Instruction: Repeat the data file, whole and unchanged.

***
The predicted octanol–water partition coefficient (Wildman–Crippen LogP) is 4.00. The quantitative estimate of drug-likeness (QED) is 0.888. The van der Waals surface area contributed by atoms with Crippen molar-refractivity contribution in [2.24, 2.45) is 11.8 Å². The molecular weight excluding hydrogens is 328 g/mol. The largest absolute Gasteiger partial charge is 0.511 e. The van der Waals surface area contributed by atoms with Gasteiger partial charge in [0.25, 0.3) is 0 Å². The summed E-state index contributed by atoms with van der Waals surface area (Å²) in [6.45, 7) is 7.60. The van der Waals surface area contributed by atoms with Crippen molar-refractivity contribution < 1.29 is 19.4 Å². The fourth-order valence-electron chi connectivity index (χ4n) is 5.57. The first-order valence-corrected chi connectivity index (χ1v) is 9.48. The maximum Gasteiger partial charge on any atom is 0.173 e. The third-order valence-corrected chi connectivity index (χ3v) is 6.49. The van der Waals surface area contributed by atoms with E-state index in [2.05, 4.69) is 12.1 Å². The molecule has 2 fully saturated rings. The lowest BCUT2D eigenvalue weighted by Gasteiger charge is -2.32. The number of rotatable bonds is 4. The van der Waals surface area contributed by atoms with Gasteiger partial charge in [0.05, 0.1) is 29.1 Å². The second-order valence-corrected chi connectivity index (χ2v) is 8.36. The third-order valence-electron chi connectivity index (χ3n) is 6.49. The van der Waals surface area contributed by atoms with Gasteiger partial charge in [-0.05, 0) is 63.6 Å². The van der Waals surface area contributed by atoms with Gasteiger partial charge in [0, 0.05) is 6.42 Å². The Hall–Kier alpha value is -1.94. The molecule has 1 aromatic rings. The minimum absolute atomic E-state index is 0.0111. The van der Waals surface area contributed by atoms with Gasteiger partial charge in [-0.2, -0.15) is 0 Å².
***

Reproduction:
The predicted octanol–water partition coefficient (Wildman–Crippen LogP) is 4.00. The quantitative estimate of drug-likeness (QED) is 0.888. The van der Waals surface area contributed by atoms with Crippen molar-refractivity contribution in [2.24, 2.45) is 11.8 Å². The molecular weight excluding hydrogens is 328 g/mol. The largest absolute Gasteiger partial charge is 0.511 e. The van der Waals surface area contributed by atoms with Gasteiger partial charge in [0.25, 0.3) is 0 Å². The summed E-state index contributed by atoms with van der Waals surface area (Å²) in [6.45, 7) is 7.60. The van der Waals surface area contributed by atoms with Crippen molar-refractivity contribution < 1.29 is 19.4 Å². The fourth-order valence-electron chi connectivity index (χ4n) is 5.57. The first-order valence-corrected chi connectivity index (χ1v) is 9.48. The maximum Gasteiger partial charge on any atom is 0.173 e. The third-order valence-corrected chi connectivity index (χ3v) is 6.49. The van der Waals surface area contributed by atoms with E-state index in [2.05, 4.69) is 12.1 Å². The molecule has 2 fully saturated rings. The lowest BCUT2D eigenvalue weighted by Gasteiger charge is -2.32. The number of rotatable bonds is 4. The van der Waals surface area contributed by atoms with Gasteiger partial charge in [0.05, 0.1) is 29.1 Å². The second-order valence-corrected chi connectivity index (χ2v) is 8.36. The third-order valence-electron chi connectivity index (χ3n) is 6.49. The van der Waals surface area contributed by atoms with Gasteiger partial charge in [-0.05, 0) is 63.6 Å². The van der Waals surface area contributed by atoms with Gasteiger partial charge in [0, 0.05) is 6.42 Å². The Hall–Kier alpha value is -1.94. The molecule has 1 aromatic rings. The minimum absolute atomic E-state index is 0.0111. The van der Waals surface area contributed by atoms with Gasteiger partial charge in [-0.2, -0.15) is 0 Å².